Dartmouth High symbol once again under scrutiny
Dartmouth High School’s controversial Indian logo has once again come under scrutiny as officials, activists, and current and former students spoke out on the issue at a virtual meeting on July 28.
The conversation comes as sports teams and brands nationwide reexamine their minority representation and as bills prohibiting Native American mascots for Massachusetts public schools wend their way through the state legislature.
Last October, the Dartmouth School Committee voted 3-2 against forming a task force to hear from the community on the issue.
Dartmouth School Committee Vice Chair Dr. Shannon Jenkins stated at the meeting — which was led by the NAACP New Bedford branch — that she is personally opposed to the mascot, and was “shocked and stunned we didn’t even have a community conversation about this.”
Since the vote, she said, “things have changed maybe a little, but there’s still a lot of work to be done.”
“I have been told there was an agreement with a local tribe...over the use of this mascot,” she noted. “I have not been able to find any public record of such agreement.”
Jenkins suggested that the public continue to voice their concern at School Committee meetings, and said that she would try to get the item on the agenda for an upcoming meeting.
Dartmouth alumna Renee Ledbetter said that she is part Native American. “It saddens me that the Dartmouth school board doesn’t have any respect for other cultures,” she said.
North American Indian Center of Boston Executive Director Raquel Halsey stated that she was touched and infuriated by and others’ — stories.
“Even as a cheerleader this young woman is supposed to be taking pride in her community and her peers, and she’s being forced to participate in the erasure of an entire group of people who was here before the settlers,” Halsey noted about one speaker from Dartmouth High.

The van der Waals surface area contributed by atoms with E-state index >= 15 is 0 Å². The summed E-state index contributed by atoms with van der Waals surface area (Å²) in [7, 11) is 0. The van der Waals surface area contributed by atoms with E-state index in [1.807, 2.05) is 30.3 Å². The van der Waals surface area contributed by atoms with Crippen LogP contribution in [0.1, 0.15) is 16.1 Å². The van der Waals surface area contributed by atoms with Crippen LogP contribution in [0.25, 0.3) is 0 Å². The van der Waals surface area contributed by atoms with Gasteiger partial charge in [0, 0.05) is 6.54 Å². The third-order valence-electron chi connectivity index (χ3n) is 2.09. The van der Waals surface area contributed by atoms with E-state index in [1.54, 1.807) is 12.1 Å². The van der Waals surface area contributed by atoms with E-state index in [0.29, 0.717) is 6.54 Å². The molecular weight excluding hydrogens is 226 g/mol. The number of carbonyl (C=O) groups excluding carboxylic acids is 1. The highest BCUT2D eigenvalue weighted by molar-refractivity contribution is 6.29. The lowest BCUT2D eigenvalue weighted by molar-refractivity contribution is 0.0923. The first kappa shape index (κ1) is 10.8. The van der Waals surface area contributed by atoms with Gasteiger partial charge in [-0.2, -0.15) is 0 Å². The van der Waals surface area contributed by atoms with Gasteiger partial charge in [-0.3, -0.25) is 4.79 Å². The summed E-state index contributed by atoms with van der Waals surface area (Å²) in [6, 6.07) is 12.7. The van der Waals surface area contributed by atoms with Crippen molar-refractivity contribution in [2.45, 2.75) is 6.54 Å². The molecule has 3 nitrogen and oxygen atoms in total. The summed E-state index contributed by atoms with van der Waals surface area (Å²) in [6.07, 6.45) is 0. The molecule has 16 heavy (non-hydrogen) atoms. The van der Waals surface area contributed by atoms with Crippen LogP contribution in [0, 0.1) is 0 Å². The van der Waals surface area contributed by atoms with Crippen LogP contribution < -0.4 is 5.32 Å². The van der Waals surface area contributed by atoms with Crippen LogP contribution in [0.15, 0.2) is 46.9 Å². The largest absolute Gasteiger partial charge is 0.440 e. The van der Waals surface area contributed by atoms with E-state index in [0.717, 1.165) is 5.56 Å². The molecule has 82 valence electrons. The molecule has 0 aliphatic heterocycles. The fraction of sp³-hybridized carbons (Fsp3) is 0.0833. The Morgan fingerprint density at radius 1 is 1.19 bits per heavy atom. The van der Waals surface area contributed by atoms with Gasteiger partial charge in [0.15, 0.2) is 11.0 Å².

“That’s the real erasure,” she added. “It’s killing our peoples...physically forcing us into residential schools, and then, at the end of the day, to turn us into a cartoon and to diminish us and our language into a simple sound that we’re expecting our children to use during a football game. And that’s something that we cannot accept any longer.”
Meanwhile Springfield College Professor of Sociology Dr. Laurel Davis-Delano, who said that she has been studying the mascot issue for over 25 years, spoke about her research on the effects that native mascots have on both native and non-native people.
According to Davis-Delano, exposure to native mascots has multiple negative effects on the mental health and wellbeing of native young people, decreasing self-esteem and increasing general stress, distress, depression, dysphoria, and hostility.
Effects of exposure to native mascots on non-native people include increased stereotyping of and a tendency to discriminate against native people, she added.
Davis-Delano noted that although underrepresentation of natives in mainstream US culture is a huge problem, misrepresentation is another big issue.
“87 percent of what’s covered in the schools is prior to 1900,” she said. “There's been a ton of things that have happened in Native American history after 1900.”
Increasing diverse and contemporary representation of native peoples will also help reduce stereotyping and misrepresentation, Davis-Delano added.
No one at the meeting spoke in favor of keeping the mascot.
The next School Committee meeting is set for August 3.